A Few Things You Should Know about Harry Markowitz
Harry Markowitz died recently (June 22, 2023) and while he was somewhat famous, not everyone knows who he was. That’s a shame. So, here are a few things you should know.
First, he’s most famous for creating what others call “Modern Portfolio Theory” by way of his 1952 Ph.D. thesis. He won a Nobel prize for this in 1990, 38 years later. Your retirement fund, 401(k) and other investments are all safer and better thanks to him.
By the time he was named a Nobel Laureate, he had moved on, too curious to stick with just economics, or just spend time only being a guru to investment funds. He was a polymath, an entrepreneur who confounded what is today a publicly traded company. He was interested in how to automate advanced analytics (an interest we shared). His curiosity drove him to explore new things.
This curiosity is one of the main things I remember about Harry.
I met him when giving a talk in San Diego. I didn’t know he was in the room. But someone in the back kept interrupting my talk with questions. Most of them were really excellent questions. But even good questions can break your stride. The questioner was curious and wanted to know “why,” and it was both flattering and disruptive.
At some point, I said, “The answer to the latest question will be covered later, and could you please hold your questions?”
The room went quiet. I could tell the crowd was surprised at this exchange, and as it turned out nearly everyone else in the room knew I’d just asked a Nobel Laureate to please be quiet.
This brings me to another characteristic, humility. Harry wasn’t insulted at all. In fact, he told me later it had been a long time since he’d been treated without kid gloves. He gave me his private email address and told me he’d love to exchange views.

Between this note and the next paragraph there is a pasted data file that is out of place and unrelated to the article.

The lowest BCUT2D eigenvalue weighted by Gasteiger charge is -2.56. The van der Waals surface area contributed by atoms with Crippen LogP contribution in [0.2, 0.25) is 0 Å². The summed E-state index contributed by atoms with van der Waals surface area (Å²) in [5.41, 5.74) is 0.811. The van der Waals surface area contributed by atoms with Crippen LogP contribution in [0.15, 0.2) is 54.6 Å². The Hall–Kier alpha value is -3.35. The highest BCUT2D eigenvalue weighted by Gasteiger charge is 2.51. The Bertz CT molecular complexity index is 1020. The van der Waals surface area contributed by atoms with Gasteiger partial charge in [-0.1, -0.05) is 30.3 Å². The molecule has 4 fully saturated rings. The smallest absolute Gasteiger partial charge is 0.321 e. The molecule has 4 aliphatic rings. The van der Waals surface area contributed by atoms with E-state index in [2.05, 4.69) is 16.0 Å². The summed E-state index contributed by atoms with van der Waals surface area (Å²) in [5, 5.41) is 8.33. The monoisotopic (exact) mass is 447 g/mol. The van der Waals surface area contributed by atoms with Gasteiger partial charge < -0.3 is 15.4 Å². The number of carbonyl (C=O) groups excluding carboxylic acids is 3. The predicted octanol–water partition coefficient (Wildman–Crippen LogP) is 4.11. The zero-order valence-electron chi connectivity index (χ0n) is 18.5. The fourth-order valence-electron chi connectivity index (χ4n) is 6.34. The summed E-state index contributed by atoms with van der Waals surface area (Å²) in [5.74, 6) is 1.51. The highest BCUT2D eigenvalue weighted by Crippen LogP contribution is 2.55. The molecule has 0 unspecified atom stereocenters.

Another trait was generosity. Harry gave away the Nobel Prize money to UC San Diego. I don’t think anyone knows all of the money he gave away, but he gave more than money. Harry gave himself. He was loyal and supportive of his friends. He dedicated himself to caring for his wife Barbra as her health failed.
I once asked him for some advice on a thorny analytics problem. Most people of his stature would have either ignored me or (correctly) pointed out the trivial little problem beneath him. But Harry quickly provided pithy, pertinent coaching. He was too generous to be self-absorbed or haughty.
His curiosity humility, generosity, and humor will be missed. The world is richer (in every sense of the word) for the time he spent among us.
There have been several obituaries written in the week since he died. One of the best is found in the newspaper of his adopted hometown, San Diego.
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